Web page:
97. Collaborative Knowledge Production: Promises and Pitfalls
Margaux Fisher, margauxfisher; Juwon Lee; Upuli Desilva; Nan Ding;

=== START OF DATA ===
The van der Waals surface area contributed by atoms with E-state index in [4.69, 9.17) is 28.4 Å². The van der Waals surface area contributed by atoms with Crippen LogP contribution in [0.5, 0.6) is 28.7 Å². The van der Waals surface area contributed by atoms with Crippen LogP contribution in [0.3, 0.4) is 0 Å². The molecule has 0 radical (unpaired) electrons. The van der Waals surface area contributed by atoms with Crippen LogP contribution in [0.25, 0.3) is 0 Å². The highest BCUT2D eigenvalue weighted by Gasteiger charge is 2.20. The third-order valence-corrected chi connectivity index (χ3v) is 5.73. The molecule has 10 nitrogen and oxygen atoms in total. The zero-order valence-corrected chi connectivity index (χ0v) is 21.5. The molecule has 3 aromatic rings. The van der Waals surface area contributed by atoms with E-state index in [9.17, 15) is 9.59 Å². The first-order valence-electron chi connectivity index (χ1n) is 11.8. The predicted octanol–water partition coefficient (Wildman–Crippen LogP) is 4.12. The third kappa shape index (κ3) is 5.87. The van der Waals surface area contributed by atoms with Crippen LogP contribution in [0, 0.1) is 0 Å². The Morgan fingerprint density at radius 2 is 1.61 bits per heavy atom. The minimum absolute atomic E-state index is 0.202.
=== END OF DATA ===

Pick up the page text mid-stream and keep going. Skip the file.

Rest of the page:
Knowledge infrastructures and technologies are changing in radical ways through new forms of collective knowledge production (Edwards 2013). These include collaborative scientific workflows, biohacking, open access initiatives, engaged research, and citizen science, all of which affect how knowledge is produced, circulated, embodied, and acted upon at different scales. These changes also raise new questions in STS and anthropological studies of knowledge: How might collaborative knowledge-making and the democratization of data and expertise contribute to the formation of ecological solidarities? How might these processes create new ways of being attentive to problems of polluted, colonized, and militarized ecologies? Conversely, what violences or recolonizing processes might collaborative, participatory, and civic knowledge production reify? Approaching these changes as carrying potential for both goods and harms, we invite panelists to consider the commitments and contributions that STS and anthropology researchers might make as participants in processes of collective knowledge production (Marcus 1999). This panel welcomes papers that engage with the affective, temporal, civic, and embodied dimensions of collaborative and democratized knowledge production. Additionally, we encourage submissions that approach knowledge production both as an object of study and a methodological mode of engagement, taking inspiration from previous work on collaboration and experimentation (Fortun 2021, Boyer and Marcus 2021).